Distance and Proximity

By Lars Buchardt


It is a great deal more interesting to dissolve identity than it is to pin it down;
discontinuity is far more worthy to be coveted than continuity;
as regards cognition, hybrid and flowing ideas are a lot more fruitful than established identities;
discontinuity and oblivion of the self are prerequisites for the reinvention of art;
prerequisites for being able to move from one's own position to someone else's.

ONE: CYBERSPACE. AN ILLUSTRATION

Here there is neither a physical nor a conceptual space. Here are only 'sites' with nothing between them, no concept of distance, no spaces, no landscapes, no architecture, no bodies, no sense of touch, no taste, no smells - nothing. Only interiors without exteriors.
The term 'distance' may be understood both physically - in the most literal sense - and conceptually, as what makes travel, movement and access to something a function of time.
Distance creates order. You are in a place from which some things are nearby and others are further afield. You can move between them.
Distance makes things tangible. You can contemplate a room and establish what is inside it. Or, if it is blurred or large, you can try to imagine what it might contain.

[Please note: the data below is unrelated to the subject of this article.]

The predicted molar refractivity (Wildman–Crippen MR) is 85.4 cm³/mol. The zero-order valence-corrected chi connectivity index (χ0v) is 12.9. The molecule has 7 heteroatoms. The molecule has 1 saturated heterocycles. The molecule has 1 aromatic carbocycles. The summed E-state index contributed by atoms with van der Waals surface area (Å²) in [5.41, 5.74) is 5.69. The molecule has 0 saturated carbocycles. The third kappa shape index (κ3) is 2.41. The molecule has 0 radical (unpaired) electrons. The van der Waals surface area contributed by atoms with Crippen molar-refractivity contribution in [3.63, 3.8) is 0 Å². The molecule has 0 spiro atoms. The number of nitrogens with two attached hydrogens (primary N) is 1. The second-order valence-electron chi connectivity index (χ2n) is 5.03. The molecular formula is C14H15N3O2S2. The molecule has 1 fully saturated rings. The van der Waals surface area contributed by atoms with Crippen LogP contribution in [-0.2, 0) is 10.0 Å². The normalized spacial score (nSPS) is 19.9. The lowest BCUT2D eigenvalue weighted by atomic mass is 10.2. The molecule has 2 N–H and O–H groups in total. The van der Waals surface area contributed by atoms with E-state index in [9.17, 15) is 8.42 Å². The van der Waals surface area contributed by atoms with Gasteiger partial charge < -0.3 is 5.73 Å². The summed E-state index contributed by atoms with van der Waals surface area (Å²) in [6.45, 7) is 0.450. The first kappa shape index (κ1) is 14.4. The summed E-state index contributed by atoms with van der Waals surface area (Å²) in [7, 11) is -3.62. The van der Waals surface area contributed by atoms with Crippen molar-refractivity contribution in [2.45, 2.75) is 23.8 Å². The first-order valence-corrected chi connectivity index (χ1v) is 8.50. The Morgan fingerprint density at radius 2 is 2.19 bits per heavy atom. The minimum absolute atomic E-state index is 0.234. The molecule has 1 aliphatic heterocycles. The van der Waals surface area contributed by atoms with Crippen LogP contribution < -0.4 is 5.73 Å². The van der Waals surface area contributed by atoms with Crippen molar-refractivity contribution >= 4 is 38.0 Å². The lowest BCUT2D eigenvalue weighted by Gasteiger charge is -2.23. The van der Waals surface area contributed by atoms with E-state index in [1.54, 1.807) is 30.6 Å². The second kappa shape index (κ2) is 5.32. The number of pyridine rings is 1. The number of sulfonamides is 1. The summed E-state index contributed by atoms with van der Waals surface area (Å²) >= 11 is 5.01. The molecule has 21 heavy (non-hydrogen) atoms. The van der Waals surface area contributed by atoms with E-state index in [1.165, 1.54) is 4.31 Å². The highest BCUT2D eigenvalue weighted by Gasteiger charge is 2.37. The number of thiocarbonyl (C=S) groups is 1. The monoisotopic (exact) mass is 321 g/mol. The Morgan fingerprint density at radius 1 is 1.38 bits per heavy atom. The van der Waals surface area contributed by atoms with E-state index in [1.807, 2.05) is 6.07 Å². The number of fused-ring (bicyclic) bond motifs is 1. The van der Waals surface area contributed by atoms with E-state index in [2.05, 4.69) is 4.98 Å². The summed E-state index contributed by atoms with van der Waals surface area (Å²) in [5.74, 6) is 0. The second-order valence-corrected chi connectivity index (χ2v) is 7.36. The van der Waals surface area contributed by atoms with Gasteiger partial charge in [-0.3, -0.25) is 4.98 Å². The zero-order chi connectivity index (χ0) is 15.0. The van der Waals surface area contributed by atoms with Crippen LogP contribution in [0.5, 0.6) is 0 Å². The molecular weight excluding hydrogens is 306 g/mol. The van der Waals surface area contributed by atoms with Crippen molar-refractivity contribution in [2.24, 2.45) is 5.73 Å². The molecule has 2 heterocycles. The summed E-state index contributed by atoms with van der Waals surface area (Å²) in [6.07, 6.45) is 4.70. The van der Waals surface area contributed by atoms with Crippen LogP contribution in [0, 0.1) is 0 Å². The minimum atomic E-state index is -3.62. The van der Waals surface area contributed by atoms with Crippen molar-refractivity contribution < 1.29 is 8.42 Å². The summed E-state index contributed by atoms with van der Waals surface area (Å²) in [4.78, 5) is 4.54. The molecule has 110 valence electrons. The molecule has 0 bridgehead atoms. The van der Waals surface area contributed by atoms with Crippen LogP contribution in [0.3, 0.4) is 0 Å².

Distance creates neutral spaces. Distance implies space between places from which subjects can see each other and participate in immediate relations. Distance makes community and proximity possible.
'Surfing': I use the word because there is no other. It is misleading; I do not surf and I do not experience anything that feels like waves. I am sitting at a table with a monitor, some light effects and a mouse. I am in a loop. When I am surfing I always get the feeling that I am not finding the place where the party is on.
But there is no party because there are no people. The Net creates an oddly silent and nameless relationship between subject and object because they are in a vacuum with nothing and no one else present. I tend to forget several of the places that I have 'visited' - perhaps due to the fcat that I have actually never been there. The places, that I have 'been' to, know that someone has 'been' there, but not that it was I. Changing this state of affairs is not an option; if I speak, no one answers and I cannot look back or to the side to see if someone else might be there. There are only point-to-point messages. Symmetrical? No, rather a feedback loop - lonely interaction. Nevertheless, the messages, that I get, look pretty much like the messages I get outside the electronic non-place. They may be: